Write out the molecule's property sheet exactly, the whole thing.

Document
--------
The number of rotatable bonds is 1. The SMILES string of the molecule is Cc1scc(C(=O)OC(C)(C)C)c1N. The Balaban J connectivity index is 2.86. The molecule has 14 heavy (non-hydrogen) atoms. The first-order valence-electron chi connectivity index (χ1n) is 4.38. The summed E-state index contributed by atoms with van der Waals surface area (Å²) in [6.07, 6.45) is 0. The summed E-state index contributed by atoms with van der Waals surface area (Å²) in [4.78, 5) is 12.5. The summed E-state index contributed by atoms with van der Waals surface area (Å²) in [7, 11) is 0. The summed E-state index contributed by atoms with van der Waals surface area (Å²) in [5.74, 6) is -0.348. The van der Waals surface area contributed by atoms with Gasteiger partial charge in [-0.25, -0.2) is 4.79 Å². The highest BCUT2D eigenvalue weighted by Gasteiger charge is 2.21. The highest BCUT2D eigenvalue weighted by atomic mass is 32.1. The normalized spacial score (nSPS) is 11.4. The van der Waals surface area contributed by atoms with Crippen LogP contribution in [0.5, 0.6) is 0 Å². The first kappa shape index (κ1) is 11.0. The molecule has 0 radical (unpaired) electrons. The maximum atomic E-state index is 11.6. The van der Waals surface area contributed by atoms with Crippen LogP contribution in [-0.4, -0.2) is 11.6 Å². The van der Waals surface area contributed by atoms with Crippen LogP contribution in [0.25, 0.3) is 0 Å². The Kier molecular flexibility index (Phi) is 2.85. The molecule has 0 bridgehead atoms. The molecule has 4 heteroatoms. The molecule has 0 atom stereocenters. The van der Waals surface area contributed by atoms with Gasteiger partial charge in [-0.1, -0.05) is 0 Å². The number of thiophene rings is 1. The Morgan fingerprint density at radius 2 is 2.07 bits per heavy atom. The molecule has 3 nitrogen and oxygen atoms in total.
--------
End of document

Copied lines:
The number of rotatable bonds is 1. The SMILES string of the molecule is Cc1scc(C(=O)OC(C)(C)C)c1N. The Balaban J connectivity index is 2.86. The molecule has 14 heavy (non-hydrogen) atoms. The first-order valence-electron chi connectivity index (χ1n) is 4.38. The summed E-state index contributed by atoms with van der Waals surface area (Å²) in [6.07, 6.45) is 0. The summed E-state index contributed by atoms with van der Waals surface area (Å²) in [4.78, 5) is 12.5. The summed E-state index contributed by atoms with van der Waals surface area (Å²) in [7, 11) is 0. The summed E-state index contributed by atoms with van der Waals surface area (Å²) in [5.74, 6) is -0.348. The van der Waals surface area contributed by atoms with Gasteiger partial charge in [-0.25, -0.2) is 4.79 Å². The highest BCUT2D eigenvalue weighted by Gasteiger charge is 2.21. The highest BCUT2D eigenvalue weighted by atomic mass is 32.1. The normalized spacial score (nSPS) is 11.4. The van der Waals surface area contributed by atoms with Crippen LogP contribution in [0.5, 0.6) is 0 Å². The first kappa shape index (κ1) is 11.0. The molecule has 0 radical (unpaired) electrons. The maximum atomic E-state index is 11.6. The van der Waals surface area contributed by atoms with Crippen LogP contribution in [-0.4, -0.2) is 11.6 Å². The van der Waals surface area contributed by atoms with Crippen LogP contribution in [0.25, 0.3) is 0 Å². The Kier molecular flexibility index (Phi) is 2.85. The molecule has 0 bridgehead atoms. The molecule has 4 heteroatoms. The molecule has 0 atom stereocenters. The van der Waals surface area contributed by atoms with Gasteiger partial charge in [-0.1, -0.05) is 0 Å². The number of thiophene rings is 1. The Morgan fingerprint density at radius 2 is 2.07 bits per heavy atom. The molecule has 3 nitrogen and oxygen atoms in total.